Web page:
Eerie, amazing sounds from tape loops, patches – like whales in space

Fahmi Mursyid from Indonesia has been creating oceans of wondrously sculpted sounds on netlabels for the past years. Be sure to watch these magical constructions on nothing but Walkman tape loops with effects pedals and VCV Rack patches – immense sonic drones from minimal materials.

Fahmi hails from Bandung, in West Java, Indonesia. While places like Yogyakarta have hogged the attention traditionally (back even to pre-colonial gamelan kingdom heydeys), it seems like Bandung has quietly become a haven for experimentalists.

He also makes gorgeous artworks and photography, which I’ve added here to visualize his work further. Via:

This dude and his friends are absurdly prolific. But you can be ambitious and snap up the whole discography for about twelve bucks on Bandcamp. It’s all quality stuff, so you could load it up on a USB key and have music when you’re away from the Internet ranging from glitchy edges to gorgeous ambient chill.

Watching the YouTube videos gives you a feeling for the materiality of what you’re hearing – a kind of visual kinetic pcture to go with the sound sculpture. Here are some favorites of mine:

Via Bandcamp, he’s just shared this modded Walkman looping away. DSP, plug-in makers: here’s some serious nonlinearity to inspire you. Trippy, whalesong-in-wormhole stuff:

The quote added to YouTube from Steve Reich fits:

“the process of composition but rather pieces of music that are, literally, processes. The distinctive thing about musical processes is that they determine all the note-to-note (sound-to-sound) details and the overall form simultaneously. (Think of a round or infinite canon.)”

He’s been gradually building a technique around tapes.

But there’s an analog to this kind of process, working physically, and working virtually with unexpected, partially unstable modular creations. Working with the free and open source software modular platform VCV Rack, he’s created some wild ambient constructions:

Or the two together:

Eno and Reich pepper the cultural references, but there are aesthetic cues from Indonesia, too, I think (and no reason not to tear down those colonial divisions between the two spheres). Here’s a reinterpretation of Balinese culture of the 1940s, which gives you some texture of that background and also his own aesthetic slant on the music of his native country:

Check out the releases, too. These can get angular and percussive:

— or become expansive soundscapes, as here in collaboration with Sofia Gozali:

— or become deep, physical journeys, as with Jazlyn Melody (really love this one):

Here’s a wonderful live performance:

I got hooked on Fahmi’s music before, and … honestly, far from playing favorites, I find I keep accidentally running over it through aliases and different links and enjoying it over and over again. (While I was just in Indonesia for Nusasonic, it wasn’t the trip that made me discover the music – it was the work of musicians like Fahmi that were the reason we all found ourselves on the other side of the world in the first place, to be more accurate. They discovered new sounds, and us.) So previously:

The vaporwave Windows 98 startup sound remix no one asked for

The post Eerie, amazing sounds from tape loops, patches – like whales in space appeared first on CDM Create Digital Music.

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Get your Marbles: VCV adds free Mutable Instruments module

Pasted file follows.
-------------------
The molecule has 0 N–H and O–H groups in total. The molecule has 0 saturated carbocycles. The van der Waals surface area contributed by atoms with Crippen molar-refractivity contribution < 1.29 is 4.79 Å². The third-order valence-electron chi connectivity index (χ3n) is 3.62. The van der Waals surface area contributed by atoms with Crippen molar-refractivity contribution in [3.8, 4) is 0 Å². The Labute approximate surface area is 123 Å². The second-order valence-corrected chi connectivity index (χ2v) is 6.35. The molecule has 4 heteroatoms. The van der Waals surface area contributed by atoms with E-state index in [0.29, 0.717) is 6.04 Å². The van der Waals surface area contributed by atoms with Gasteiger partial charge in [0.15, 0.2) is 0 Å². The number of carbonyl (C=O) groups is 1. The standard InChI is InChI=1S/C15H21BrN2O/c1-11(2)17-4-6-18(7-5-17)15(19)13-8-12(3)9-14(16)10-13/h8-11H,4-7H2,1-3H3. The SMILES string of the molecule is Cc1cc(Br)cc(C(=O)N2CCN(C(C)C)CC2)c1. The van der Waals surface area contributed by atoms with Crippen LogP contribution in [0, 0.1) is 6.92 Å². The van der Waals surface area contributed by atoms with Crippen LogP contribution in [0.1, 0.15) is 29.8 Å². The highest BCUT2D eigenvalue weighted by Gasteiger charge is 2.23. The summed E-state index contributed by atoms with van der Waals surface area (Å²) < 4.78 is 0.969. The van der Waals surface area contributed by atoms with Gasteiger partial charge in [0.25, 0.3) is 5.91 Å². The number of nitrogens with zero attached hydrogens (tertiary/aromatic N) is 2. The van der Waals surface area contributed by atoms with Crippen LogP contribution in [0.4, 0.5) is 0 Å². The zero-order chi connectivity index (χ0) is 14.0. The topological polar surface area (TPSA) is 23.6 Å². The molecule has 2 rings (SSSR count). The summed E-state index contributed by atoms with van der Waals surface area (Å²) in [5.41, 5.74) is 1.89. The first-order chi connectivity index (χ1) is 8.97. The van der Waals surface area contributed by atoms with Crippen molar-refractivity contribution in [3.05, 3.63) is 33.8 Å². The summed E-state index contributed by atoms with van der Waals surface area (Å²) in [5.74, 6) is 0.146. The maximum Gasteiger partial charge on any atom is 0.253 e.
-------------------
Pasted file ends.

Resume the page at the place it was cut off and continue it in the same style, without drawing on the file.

Out of a huge landscape of modules, Mutable Instruments stands alone with some of the best options. And those Mutable tools continue to make their appearance, for free, in VCV rack in software.

As we reported previously, VCV Rack are porting the open source, digital module line from hardware to software form once they’ve been shipping for a while.

The latest is another special addition: Marbles is a random voltage generator, reborn in the onscreen Rack software as Random Sampler. (That term also describes me, at a buffet.)

Random what?

Well, basically, Marbles is both a source of randomness and a sampler that can reproduce patterns. On the randomness side, you can generate clock or control signals – or modify external inputs – and add variation, from subtle to chaotic, slight fuzziness to branching patterns. That keeps things from getting too repetitive.

And then, in case you actually want some repetition or a recognizable phrase, you also have a sampler that stores and recalls patterns of voltages, cleverly dubbed “deja vu.”

That’s to me is a beautiful model of how you might want to control chance and variation, giving ears new and recognizable sounds, compositionally. Of course, this being a Mutable module, that power is consolidated in a few knobs, which can also be a delight to play with.

To try these in VCV’s Rack application, first install Rack, then look to the Audible Instruments preview plug-in:

And a lot of us are now installing multiple modulars on our computers and choosing to use a particular one when the use arises. So if the constantly-under-construction, wild and woolly developer side of VCV Rack makes you long for a more stable solution, it’s worth mentioning that Softube’s excellent Modular and all the paid add-ons are now steeply discounted. That includes an implementation of Mutable’s superb Clouds:

Kudos to Mutable and creator Olivier Gillet. He’s proven that software can be open source but sustainable commercially, and that it can be successful across multiple platforms at once – hardware and software. For anyone bold enough to follow, that could be a compelling direction for musical tools to take.

And after all, no one can resist marbles…


A life cycle for open modules, as Mutable Instruments joins VCV Rack

The post Get your Marbles: VCV adds free Mutable Instruments module appeared first on CDM Create Digital Music.

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